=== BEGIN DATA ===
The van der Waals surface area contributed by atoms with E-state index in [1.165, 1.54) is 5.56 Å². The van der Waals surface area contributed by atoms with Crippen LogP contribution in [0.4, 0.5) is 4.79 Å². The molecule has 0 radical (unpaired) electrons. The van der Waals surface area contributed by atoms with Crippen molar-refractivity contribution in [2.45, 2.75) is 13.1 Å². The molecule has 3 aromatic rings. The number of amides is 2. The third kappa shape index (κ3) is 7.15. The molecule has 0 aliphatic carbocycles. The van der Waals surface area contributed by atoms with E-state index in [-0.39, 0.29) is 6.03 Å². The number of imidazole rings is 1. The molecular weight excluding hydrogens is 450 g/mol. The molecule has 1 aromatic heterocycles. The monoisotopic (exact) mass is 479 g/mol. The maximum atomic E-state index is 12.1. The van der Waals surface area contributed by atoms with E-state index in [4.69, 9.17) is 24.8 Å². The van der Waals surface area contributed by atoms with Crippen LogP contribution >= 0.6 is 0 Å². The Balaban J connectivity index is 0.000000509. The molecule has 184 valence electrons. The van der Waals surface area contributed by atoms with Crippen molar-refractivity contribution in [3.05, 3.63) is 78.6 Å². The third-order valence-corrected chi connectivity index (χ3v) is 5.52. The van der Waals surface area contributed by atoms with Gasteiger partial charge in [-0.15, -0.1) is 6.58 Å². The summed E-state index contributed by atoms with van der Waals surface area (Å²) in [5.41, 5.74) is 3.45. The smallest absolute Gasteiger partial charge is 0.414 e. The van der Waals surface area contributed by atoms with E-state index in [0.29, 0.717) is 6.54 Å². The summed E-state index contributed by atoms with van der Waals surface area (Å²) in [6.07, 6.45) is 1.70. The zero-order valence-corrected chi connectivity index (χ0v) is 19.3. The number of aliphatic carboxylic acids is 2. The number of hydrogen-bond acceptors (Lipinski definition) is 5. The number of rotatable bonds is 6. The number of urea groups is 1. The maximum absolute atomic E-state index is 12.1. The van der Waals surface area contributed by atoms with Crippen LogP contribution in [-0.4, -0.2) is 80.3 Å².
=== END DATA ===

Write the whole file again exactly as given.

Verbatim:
The van der Waals surface area contributed by atoms with E-state index in [1.165, 1.54) is 5.56 Å². The van der Waals surface area contributed by atoms with Crippen LogP contribution in [0.4, 0.5) is 4.79 Å². The molecule has 0 radical (unpaired) electrons. The van der Waals surface area contributed by atoms with Crippen molar-refractivity contribution in [2.45, 2.75) is 13.1 Å². The molecule has 3 aromatic rings. The number of amides is 2. The third kappa shape index (κ3) is 7.15. The molecule has 0 aliphatic carbocycles. The van der Waals surface area contributed by atoms with E-state index in [-0.39, 0.29) is 6.03 Å². The number of imidazole rings is 1. The molecular weight excluding hydrogens is 450 g/mol. The molecule has 1 aromatic heterocycles. The monoisotopic (exact) mass is 479 g/mol. The maximum atomic E-state index is 12.1. The van der Waals surface area contributed by atoms with E-state index in [4.69, 9.17) is 24.8 Å². The van der Waals surface area contributed by atoms with Crippen LogP contribution >= 0.6 is 0 Å². The Balaban J connectivity index is 0.000000509. The molecule has 184 valence electrons. The van der Waals surface area contributed by atoms with Crippen molar-refractivity contribution in [3.05, 3.63) is 78.6 Å². The third-order valence-corrected chi connectivity index (χ3v) is 5.52. The van der Waals surface area contributed by atoms with Gasteiger partial charge in [-0.15, -0.1) is 6.58 Å². The summed E-state index contributed by atoms with van der Waals surface area (Å²) in [5.41, 5.74) is 3.45. The smallest absolute Gasteiger partial charge is 0.414 e. The van der Waals surface area contributed by atoms with E-state index in [0.29, 0.717) is 6.54 Å². The summed E-state index contributed by atoms with van der Waals surface area (Å²) in [6.07, 6.45) is 1.70. The zero-order valence-corrected chi connectivity index (χ0v) is 19.3. The number of aliphatic carboxylic acids is 2. The number of hydrogen-bond acceptors (Lipinski definition) is 5. The number of rotatable bonds is 6. The number of urea groups is 1. The maximum absolute atomic E-state index is 12.1. The van der Waals surface area contributed by atoms with Crippen LogP contribution in [-0.4, -0.2) is 80.3 Å².